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Full text of "Alaskan glacier studies of the National Geographic Society in the Yakutat Bay, Prince William Sound and lower Copper River regions"

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384                                 ALASKAN GLACIER STUDIES
section of the fiord is broadly U-shaped, the sides descending to a depth of 600 feet in three-eighths of a mile. For a width of 1| to l miles there is rather flat bottom at a depth of about 600 feet.
Submerged Hanging Valleys. All of the bays tributary to western Port Fidalgo are submerged hanging valleys. Fish Bay (PI. CXLVI), which is 90 to 96 feet deep at the mouth, hangs at least 500 feet; the bottom of the unnamed cove on the southern side of the fiord opposite Fish Bay is hanging a little less; while Landlocked, Boulder and Bowie Bays, and Snug Corner Cove hang still less above the bottom of the fiord, as ^would be natural with the greater size of these bays and of the tributary ice tongues which formerly occupied them. Port Fidalgo, 714 feet deep at the mouth, is itself a submerged hanging valley in relation to Prince William Sound, which in a distance of 2f miles reaches a depth of 1850 feet. This fiord, therefore, hangs over 600 feet above Prince William Sound, where the larger glacier presumably eroded more effectively than the Port Fidalgo Glacier. The channel between Goose Island and Porcupine Point at the southern entrance to Port Fidalgo, which has an average depth of less than 50 feet, and a maximum depth of 150 feet, shows a similar hanging relationship at both the northern and southern ends.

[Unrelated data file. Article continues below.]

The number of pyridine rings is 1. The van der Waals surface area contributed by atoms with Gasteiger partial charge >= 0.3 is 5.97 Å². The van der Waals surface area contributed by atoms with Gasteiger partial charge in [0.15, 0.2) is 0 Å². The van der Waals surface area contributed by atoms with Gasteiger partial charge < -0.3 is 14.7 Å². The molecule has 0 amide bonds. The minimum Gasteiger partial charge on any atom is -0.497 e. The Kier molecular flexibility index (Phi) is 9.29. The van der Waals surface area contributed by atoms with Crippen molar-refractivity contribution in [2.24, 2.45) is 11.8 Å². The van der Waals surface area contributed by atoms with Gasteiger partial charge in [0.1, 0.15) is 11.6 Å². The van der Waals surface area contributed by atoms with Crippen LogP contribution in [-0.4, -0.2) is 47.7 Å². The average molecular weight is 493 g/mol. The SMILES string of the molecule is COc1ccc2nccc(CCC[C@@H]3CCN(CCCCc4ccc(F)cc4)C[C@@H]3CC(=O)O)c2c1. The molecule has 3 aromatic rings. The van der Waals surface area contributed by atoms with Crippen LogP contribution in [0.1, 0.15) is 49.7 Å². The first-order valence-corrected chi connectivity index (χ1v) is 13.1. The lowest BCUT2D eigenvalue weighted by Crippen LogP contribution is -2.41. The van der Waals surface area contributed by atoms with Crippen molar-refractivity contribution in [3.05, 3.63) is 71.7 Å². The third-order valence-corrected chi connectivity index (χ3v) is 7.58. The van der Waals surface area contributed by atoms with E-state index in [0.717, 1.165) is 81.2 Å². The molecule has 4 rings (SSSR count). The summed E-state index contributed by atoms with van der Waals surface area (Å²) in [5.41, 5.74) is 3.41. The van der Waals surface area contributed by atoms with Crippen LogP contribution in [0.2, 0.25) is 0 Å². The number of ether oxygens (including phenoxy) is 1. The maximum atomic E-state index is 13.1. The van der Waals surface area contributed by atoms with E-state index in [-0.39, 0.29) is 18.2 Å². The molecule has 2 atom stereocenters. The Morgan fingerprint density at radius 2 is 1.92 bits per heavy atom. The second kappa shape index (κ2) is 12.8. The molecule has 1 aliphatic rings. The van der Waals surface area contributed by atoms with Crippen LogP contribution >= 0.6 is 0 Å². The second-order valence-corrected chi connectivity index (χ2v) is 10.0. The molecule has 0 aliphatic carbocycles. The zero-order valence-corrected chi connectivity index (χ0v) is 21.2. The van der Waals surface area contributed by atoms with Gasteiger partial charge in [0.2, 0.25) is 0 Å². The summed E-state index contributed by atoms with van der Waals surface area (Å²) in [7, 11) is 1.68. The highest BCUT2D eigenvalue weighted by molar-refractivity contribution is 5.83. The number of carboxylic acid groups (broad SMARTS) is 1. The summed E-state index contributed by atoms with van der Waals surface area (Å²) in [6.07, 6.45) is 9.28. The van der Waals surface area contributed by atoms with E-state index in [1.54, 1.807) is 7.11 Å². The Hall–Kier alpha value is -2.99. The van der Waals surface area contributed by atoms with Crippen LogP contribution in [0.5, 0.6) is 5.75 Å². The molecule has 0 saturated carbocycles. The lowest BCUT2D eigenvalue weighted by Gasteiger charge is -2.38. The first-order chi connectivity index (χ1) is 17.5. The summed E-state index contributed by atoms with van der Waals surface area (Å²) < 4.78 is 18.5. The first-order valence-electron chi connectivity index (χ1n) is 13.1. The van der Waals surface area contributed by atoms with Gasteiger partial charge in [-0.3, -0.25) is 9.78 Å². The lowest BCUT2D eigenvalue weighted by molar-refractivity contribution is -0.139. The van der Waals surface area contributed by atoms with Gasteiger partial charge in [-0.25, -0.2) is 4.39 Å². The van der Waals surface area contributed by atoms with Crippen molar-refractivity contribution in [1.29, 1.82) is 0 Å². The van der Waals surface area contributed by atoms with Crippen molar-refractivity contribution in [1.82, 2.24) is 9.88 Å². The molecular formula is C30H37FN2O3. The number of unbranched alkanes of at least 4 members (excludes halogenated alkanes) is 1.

Tatitlek Narrows, with depths of 66 feet or less, hangs 90 feet or more above Boulder Bay, which itself hangs twice that amount above Port Fidalgo. Tatitlek Narrows also hangs above Valdez Arm (Fig. 28) at the northern end. Grant and Higgins state * that this strait lies in a belt of weak black slates and has an island of resistant diabase. These narrows constitute a submerged hanging valley of the third order, being discordant in relation to Boulder Bay which hangs above Port Fidalgo which, in turn, hangs above Prince William Sound.
Glacial Deposits. The deposits in the explored portion of this fiord are shown by the Coast Survey chart to be almost uniformly soft or sticky blue mud or fine sand. We liave little information about the glacial deposits above sea level along the sides of Port Fidalgo and the tributary valleys. There are small terraces of outwash gravel near the -entrance of the fiord. Bligh Island has "gravel deposits containing exotic materials," as Schrader and Spencer noted in 1900,a and there is also till with foreign materials on Goose Island, as we observed in 1910.
Port Gravina. Port Gravina, southeast of Port Fidalgo, is of smaller size, having a length varying from IS to 16 miles, as shown on different maps. It flares open rather widely at the mouth, where it is half as wide again as Port Fidalgo. This fiord extends back into the Chugach Mountains, with peaks on either side rising to about the same heights as those around Port Fidalgo and with steep walls, those on the southern side rising to 2162 feet within half a mile of the shore.
Most if not all of the glaciers about the head of Port Gravina are small and only a few of them have even been indicated upon maps, two small ones, sketched from a distance, being shown on tiie Grant and Higgins map. None of them has been studied by any persons exploring Prince William Sound, and we observed them only from a distance near the mouth of the fiord. Glacial erosion and glacial deposits have not been investigated as yet, and there-are no soundings at Port Gravina, so that we lack all specific
i Op. cit., p. 60.
 Schrader, F. C. and Spencer, A. C., Geology and Mineral Resources of a Portion of the Copper River District, Alaska, House Doc. 646, 56th Congress, 2nd Session, Washington, 1001, p, 81.